Many people feel sad or down from time to time. This is a normal human experience. Our feelings usually have a trigger and resolve quickly when stress is relieved or our thoughts focus elsewhere.
Depression is an experience where one feels down, sad, or unhappy for a prolonged period of time. Depression effects every aspect of our lives. Our physical being responds to depression with sleeplessness, loss of and/or increased appetite, and even the ability to fight off infection can be negatively impacted by depression. Thoughts and perceptions which determine how we make decisions about our relationships, work, finances, and future are all hurt by depression.
The Two Types of Clinical Depression:
External depression results from a specific life event such as a change or a loss. This can come from a relationship ending, a job transition, an unexpected event, death, divorce, or any kind of loss. Sometimes, even events that seem happy such as a wedding, retirement, or birth of a child can trigger depression. Negative or positive change often brings loss and we then make meaning of it. The meanings we make about our experience with loss in our life can trigger depression. This type of depression is often helped by therapy.
Internal depression is a type of depression where you might struggle with feeling down for years, off and on, from an early age. People who have this usually state they have felt down most of their lives. This kind of depression has been linked to chemical imbalances, hormones, early trauma, thinking patterns, and genetics. Long-term therapy, and sometimes medication, will help.
Symtoms of Depression
- Feeling so down, it's difficult to do anything, even to handle life's necessities
- Feeling hopeless about the future, relationships, friends, family or job
- Diminished interest or pleasure in the activities that once gave meaning to life
- Social withdrawal
- Significant weight change and/or change in appetite
- Dramatic change in sleep, such as trouble falling to sleep or waking up during the night
- Feeling restless or slowed down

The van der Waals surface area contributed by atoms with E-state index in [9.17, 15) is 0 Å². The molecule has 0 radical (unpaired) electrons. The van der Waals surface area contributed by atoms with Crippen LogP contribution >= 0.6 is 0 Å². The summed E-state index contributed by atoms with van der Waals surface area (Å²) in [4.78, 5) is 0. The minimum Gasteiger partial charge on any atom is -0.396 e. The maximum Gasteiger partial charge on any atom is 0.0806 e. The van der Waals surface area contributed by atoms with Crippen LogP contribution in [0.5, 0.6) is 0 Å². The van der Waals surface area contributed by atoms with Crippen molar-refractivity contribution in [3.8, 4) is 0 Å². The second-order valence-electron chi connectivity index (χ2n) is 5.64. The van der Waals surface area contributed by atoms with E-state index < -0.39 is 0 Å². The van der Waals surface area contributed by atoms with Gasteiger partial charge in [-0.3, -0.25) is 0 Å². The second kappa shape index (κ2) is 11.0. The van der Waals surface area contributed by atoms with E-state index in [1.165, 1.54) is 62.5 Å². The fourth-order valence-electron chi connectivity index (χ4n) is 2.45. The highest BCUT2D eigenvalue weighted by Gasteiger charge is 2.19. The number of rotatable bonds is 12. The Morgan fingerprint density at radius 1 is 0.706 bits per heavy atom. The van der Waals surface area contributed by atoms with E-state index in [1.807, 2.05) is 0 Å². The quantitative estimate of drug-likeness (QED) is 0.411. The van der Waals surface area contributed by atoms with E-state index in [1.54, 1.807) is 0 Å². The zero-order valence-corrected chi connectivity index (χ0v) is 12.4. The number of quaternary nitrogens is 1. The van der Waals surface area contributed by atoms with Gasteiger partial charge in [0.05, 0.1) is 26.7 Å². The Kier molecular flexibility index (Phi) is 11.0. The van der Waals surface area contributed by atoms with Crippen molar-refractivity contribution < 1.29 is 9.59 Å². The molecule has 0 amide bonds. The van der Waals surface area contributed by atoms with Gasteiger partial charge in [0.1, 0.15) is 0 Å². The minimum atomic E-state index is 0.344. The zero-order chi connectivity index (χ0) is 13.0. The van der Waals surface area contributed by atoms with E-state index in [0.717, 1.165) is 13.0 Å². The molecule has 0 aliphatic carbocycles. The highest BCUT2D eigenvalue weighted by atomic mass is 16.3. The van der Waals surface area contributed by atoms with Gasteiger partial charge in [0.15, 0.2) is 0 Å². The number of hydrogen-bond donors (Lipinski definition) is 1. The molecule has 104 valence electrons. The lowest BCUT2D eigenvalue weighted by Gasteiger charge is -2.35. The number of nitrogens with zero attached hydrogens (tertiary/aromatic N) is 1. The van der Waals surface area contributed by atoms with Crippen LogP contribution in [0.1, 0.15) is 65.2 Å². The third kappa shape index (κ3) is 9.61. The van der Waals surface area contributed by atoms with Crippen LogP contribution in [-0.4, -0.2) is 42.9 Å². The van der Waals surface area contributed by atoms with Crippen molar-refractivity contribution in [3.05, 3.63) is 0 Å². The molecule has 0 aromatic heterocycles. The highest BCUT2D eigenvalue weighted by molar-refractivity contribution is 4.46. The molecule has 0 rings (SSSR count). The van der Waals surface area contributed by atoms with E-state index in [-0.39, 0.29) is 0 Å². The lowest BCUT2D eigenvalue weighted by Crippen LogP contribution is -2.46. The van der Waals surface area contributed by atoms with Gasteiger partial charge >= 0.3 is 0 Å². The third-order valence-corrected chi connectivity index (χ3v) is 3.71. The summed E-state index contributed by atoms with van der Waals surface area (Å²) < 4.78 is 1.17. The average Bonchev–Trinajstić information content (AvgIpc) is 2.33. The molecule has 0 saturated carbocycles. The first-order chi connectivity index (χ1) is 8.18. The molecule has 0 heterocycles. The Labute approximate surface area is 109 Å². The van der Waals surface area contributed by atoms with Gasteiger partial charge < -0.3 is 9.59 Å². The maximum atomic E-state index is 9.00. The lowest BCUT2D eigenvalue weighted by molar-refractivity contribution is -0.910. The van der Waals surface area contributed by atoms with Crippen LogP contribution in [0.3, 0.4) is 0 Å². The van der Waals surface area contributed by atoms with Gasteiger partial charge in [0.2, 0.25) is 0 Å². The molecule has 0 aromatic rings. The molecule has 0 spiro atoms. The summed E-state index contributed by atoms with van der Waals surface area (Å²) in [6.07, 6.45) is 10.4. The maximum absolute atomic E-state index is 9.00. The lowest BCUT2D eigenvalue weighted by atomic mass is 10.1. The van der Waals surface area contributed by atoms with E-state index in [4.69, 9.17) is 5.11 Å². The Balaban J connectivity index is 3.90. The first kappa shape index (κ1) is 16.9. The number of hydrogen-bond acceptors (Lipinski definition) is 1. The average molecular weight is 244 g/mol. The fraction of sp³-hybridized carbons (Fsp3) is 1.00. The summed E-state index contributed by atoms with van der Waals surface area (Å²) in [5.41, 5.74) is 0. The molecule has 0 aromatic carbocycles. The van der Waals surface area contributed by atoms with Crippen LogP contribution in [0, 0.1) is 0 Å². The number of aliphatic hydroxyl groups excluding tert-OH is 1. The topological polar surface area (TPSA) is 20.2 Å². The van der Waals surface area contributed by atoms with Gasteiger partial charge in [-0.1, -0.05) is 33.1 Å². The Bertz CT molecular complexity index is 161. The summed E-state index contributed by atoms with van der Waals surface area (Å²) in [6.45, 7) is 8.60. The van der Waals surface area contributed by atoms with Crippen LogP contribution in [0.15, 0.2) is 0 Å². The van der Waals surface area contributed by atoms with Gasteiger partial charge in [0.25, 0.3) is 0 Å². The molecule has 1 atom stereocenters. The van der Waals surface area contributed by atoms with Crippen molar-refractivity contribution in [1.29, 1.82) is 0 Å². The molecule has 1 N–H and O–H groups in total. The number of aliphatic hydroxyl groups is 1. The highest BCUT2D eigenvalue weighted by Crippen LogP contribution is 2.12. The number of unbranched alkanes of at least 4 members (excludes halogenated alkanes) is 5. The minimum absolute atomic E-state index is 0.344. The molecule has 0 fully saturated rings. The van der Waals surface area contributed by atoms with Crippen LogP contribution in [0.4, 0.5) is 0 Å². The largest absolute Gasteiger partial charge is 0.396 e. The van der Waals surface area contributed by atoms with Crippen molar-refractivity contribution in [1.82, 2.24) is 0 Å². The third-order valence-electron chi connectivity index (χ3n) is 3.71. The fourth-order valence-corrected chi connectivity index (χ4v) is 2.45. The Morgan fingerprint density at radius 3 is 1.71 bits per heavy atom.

- Fatigue that makes it hard to make decisions or enjoy time with significant others
- Diminished ability to think and concentrate
- Irritability that seems unreasonable to events
- Guilt for things that seem out of proportion to the actual event
Seasonal Affective Disorder (SAD) is a type of depression occurring at a certain time of year, usually during the winter months, though a few people have described having SAD during the summer months. Factors that make SAD more likely are the amount of light a person receives, body temperature, genes, and hormones. Often, people will describe having experienced traumatic events at certain times of the year, particularly the holidays. When the season comes around again and the weather changes, the person is triggered by old feelings and memories of the traumatic time.
Therapy is often helpful for relieving SAD triggered by trauma, and for helping to change thought patterns associated with SAD.
Symptoms usually build up slowly in the late autumn and winter months. Symptoms are usually the same as with depression:
Symptoms of Seasonal Affective Disorder
- Increased appetite with weight gain (weight loss is more common with other types of depression)
- Increased sleep and daytime sleepiness (too little sleep is more common with other types of depression)
- Less energy and ability to concentrate in the afternoon
- Loss of interest in work or other activities
- Slow, sluggish, lethargic movement
- Social withdrawal
- Unhappiness and irritability
Call today to schedule an appointment.
Dr. Michelle Wambach, Psy.D.
Licensed Marriage Family Therapist
California License MFC 41571
Oregon License OBLPCT T2088
4020 Moorpark Avenue, Suite 206
San Jose, California 95117